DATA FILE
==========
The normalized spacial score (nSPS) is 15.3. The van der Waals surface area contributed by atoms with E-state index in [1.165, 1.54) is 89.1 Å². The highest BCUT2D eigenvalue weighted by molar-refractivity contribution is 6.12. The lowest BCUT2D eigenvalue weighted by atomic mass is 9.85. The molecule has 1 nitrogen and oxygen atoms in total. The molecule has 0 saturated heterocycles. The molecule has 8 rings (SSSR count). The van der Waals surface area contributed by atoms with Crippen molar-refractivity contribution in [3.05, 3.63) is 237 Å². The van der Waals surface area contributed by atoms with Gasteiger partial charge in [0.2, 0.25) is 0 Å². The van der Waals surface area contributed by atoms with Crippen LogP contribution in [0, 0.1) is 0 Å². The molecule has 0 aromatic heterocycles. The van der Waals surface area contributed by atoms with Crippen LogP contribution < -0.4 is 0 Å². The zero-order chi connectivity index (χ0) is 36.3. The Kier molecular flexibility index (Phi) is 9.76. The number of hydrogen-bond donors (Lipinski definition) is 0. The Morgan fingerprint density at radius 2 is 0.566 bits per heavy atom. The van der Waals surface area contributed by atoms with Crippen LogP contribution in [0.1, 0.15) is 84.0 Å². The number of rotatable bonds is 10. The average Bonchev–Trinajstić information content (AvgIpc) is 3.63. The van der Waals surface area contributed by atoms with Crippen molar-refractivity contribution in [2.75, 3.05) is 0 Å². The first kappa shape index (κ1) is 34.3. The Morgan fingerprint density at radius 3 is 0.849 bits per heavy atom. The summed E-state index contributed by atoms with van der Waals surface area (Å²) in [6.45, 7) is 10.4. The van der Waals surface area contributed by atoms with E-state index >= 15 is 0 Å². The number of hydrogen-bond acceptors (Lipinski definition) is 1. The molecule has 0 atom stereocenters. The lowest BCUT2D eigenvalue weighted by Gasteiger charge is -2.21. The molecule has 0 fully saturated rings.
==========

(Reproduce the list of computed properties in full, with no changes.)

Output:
The normalized spacial score (nSPS) is 15.3. The van der Waals surface area contributed by atoms with E-state index in [1.165, 1.54) is 89.1 Å². The highest BCUT2D eigenvalue weighted by molar-refractivity contribution is 6.12. The lowest BCUT2D eigenvalue weighted by atomic mass is 9.85. The molecule has 1 nitrogen and oxygen atoms in total. The molecule has 0 saturated heterocycles. The molecule has 8 rings (SSSR count). The van der Waals surface area contributed by atoms with Crippen molar-refractivity contribution in [3.05, 3.63) is 237 Å². The van der Waals surface area contributed by atoms with Gasteiger partial charge in [0.2, 0.25) is 0 Å². The van der Waals surface area contributed by atoms with Crippen LogP contribution in [0, 0.1) is 0 Å². The molecule has 0 aromatic heterocycles. The van der Waals surface area contributed by atoms with Crippen LogP contribution < -0.4 is 0 Å². The zero-order chi connectivity index (χ0) is 36.3. The Kier molecular flexibility index (Phi) is 9.76. The number of hydrogen-bond donors (Lipinski definition) is 0. The Morgan fingerprint density at radius 2 is 0.566 bits per heavy atom. The van der Waals surface area contributed by atoms with Crippen LogP contribution in [0.1, 0.15) is 84.0 Å². The number of rotatable bonds is 10. The average Bonchev–Trinajstić information content (AvgIpc) is 3.63. The van der Waals surface area contributed by atoms with Crippen molar-refractivity contribution in [2.75, 3.05) is 0 Å². The first kappa shape index (κ1) is 34.3. The Morgan fingerprint density at radius 3 is 0.849 bits per heavy atom. The summed E-state index contributed by atoms with van der Waals surface area (Å²) in [6.45, 7) is 10.4. The van der Waals surface area contributed by atoms with E-state index >= 15 is 0 Å². The number of hydrogen-bond acceptors (Lipinski definition) is 1. The molecule has 0 atom stereocenters. The lowest BCUT2D eigenvalue weighted by Gasteiger charge is -2.21. The molecule has 0 fully saturated rings.